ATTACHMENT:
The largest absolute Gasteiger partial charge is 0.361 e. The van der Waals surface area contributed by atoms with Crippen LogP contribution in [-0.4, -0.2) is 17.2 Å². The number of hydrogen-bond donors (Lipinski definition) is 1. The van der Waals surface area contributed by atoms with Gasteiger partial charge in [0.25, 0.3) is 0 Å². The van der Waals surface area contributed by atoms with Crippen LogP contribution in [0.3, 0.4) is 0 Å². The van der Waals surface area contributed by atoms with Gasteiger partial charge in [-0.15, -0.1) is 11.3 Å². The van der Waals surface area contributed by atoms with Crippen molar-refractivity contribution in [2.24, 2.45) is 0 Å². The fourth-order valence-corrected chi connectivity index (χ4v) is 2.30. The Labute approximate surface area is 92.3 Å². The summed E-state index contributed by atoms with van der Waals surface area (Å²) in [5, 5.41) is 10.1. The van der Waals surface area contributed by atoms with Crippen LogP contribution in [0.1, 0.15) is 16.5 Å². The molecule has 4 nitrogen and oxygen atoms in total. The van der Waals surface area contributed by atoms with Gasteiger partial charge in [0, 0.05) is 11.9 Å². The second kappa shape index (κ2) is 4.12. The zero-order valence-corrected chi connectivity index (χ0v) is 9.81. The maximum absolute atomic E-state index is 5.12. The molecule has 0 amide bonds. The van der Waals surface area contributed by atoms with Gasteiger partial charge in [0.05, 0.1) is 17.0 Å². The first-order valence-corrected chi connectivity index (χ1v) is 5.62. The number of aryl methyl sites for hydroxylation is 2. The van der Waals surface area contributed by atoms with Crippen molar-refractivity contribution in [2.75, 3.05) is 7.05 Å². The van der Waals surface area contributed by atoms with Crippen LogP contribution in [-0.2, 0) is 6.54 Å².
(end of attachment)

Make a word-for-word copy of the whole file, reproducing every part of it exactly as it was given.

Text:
The largest absolute Gasteiger partial charge is 0.361 e. The van der Waals surface area contributed by atoms with Crippen LogP contribution in [-0.4, -0.2) is 17.2 Å². The number of hydrogen-bond donors (Lipinski definition) is 1. The van der Waals surface area contributed by atoms with Gasteiger partial charge in [0.25, 0.3) is 0 Å². The van der Waals surface area contributed by atoms with Crippen LogP contribution in [0.3, 0.4) is 0 Å². The van der Waals surface area contributed by atoms with Gasteiger partial charge in [-0.15, -0.1) is 11.3 Å². The van der Waals surface area contributed by atoms with Crippen molar-refractivity contribution in [2.24, 2.45) is 0 Å². The fourth-order valence-corrected chi connectivity index (χ4v) is 2.30. The Labute approximate surface area is 92.3 Å². The summed E-state index contributed by atoms with van der Waals surface area (Å²) in [5, 5.41) is 10.1. The van der Waals surface area contributed by atoms with Crippen LogP contribution in [0.1, 0.15) is 16.5 Å². The molecule has 4 nitrogen and oxygen atoms in total. The van der Waals surface area contributed by atoms with Gasteiger partial charge in [0, 0.05) is 11.9 Å². The second kappa shape index (κ2) is 4.12. The zero-order valence-corrected chi connectivity index (χ0v) is 9.81. The maximum absolute atomic E-state index is 5.12. The molecule has 0 amide bonds. The van der Waals surface area contributed by atoms with Gasteiger partial charge in [0.05, 0.1) is 17.0 Å². The first-order valence-corrected chi connectivity index (χ1v) is 5.62. The number of aryl methyl sites for hydroxylation is 2. The van der Waals surface area contributed by atoms with Crippen molar-refractivity contribution in [2.75, 3.05) is 7.05 Å². The van der Waals surface area contributed by atoms with Crippen LogP contribution in [-0.2, 0) is 6.54 Å².